Even now, I would not go so far as to say it is a bad staff plan; after all, it enables a staff of four to cover an unexpected amount of ground. But you will no doubt agree that the very best staff plans are those which give clear margins of error to allow for those days when an employee is ill or for one reason or another below par. In this particular case, of course, I had been set a slightly extraordinary task, but I had nevertheless not been neglectful to incorporate 'margins' wherever possible. I was especially conscious that any resistance there may be on the part of Mrs Clements, or the two girls, to the taking on of duties beyond their traditional boundaries would be compounded by any notion that their workloads had greatly increased. I had then, over those days of struggling with the staff plan, expended a significant amount of thought to ensuring that Mrs Clements and the girls, once they had got over their aversion to adopting these more 'eclectic' roles, would find the division of duties stimulating and unburdensome.

I fear, however, that in my anxiety to win the support of Mrs Clements and the girls, I did not perhaps assess quite as stringently my own limitations; and although my experience and customary caution in such matters prevented my giving myself more than I could actually carry out, I was perhaps negligent over this question of allowing myself a margin. It is not surprising then, if over several months, this oversight should reveal itself in these small but telling ways. In the end, I believe the matter to be no more complicated than this: I had given myself too much to do.

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Customer Reviews

Average Rating 4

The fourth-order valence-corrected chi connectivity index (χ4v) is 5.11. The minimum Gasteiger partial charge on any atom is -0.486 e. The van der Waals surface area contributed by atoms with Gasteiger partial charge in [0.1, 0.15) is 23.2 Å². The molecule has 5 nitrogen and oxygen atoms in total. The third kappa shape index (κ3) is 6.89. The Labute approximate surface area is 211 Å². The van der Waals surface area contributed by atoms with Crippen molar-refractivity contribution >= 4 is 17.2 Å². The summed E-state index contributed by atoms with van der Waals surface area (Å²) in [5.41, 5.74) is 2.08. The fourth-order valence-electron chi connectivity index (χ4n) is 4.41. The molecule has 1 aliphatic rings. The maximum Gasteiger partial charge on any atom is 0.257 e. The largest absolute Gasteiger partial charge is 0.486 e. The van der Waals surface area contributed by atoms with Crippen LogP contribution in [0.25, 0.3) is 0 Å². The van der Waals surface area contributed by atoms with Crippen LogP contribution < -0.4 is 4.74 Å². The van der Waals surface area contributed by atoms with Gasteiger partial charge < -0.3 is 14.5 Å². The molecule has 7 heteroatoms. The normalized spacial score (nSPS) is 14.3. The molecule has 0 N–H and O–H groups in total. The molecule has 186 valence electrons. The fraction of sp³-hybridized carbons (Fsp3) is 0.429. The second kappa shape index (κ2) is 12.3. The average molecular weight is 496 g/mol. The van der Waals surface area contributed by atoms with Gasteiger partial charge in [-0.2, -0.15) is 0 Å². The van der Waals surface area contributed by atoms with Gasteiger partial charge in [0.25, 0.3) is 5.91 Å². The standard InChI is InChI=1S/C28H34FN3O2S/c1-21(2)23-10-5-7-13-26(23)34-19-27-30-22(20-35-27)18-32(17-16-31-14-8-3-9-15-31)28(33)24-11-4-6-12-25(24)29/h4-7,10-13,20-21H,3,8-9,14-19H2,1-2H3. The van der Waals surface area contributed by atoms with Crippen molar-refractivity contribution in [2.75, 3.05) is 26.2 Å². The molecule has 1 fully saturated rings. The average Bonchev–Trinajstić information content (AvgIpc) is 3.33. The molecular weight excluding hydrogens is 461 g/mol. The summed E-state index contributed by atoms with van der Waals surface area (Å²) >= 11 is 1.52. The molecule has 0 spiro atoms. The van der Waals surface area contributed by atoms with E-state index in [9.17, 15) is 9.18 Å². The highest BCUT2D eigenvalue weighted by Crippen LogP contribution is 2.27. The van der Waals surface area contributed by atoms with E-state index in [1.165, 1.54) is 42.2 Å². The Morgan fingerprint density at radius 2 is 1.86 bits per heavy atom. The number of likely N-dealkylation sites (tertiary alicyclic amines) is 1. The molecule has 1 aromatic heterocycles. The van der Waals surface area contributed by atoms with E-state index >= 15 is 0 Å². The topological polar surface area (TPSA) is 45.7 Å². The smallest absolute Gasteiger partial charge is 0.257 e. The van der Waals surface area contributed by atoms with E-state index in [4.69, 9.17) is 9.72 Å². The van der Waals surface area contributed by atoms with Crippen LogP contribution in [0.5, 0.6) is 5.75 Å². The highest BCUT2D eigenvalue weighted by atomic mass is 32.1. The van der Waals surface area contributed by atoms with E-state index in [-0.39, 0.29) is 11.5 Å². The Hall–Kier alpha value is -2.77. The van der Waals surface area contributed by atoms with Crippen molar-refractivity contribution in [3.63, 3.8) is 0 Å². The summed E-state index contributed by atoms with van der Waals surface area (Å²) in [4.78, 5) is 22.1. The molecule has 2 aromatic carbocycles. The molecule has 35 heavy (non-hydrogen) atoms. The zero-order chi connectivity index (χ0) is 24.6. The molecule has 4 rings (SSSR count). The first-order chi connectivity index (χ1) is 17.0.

( 79 )
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See All Sort by: Showing 1 – 20 of 80 Customer Reviews
  • Posted August 21, 2010

    for those who don't mind slower pace

    The book is about Stevens a butler in Lord Darlington's house. When Mr. Darlington dies, the house is sold to an American gentleman who spends most of his time in America. He suggests to Stevens that he should take a few days off. Stevens decides to travel around England for 6 days. During this journey he spends most of his time to remember the good old days.
    As I started reading this book I thought it might be a boring one, instead it turned out to be an emotional and heartbreaking journey for me as well. You will not find a lot of action in this book. I would say it's a sad story of what didn't happened. What really makes this book a great read is how well detailed Steven's personality, emotions and thoughts are described. Every sentence is simply perfect. Definitely must read for those who don't mind a slower pace.

    9 out of 11 people found this review helpful.

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  • Anonymous

    Posted November 18, 2001

    A true tour de force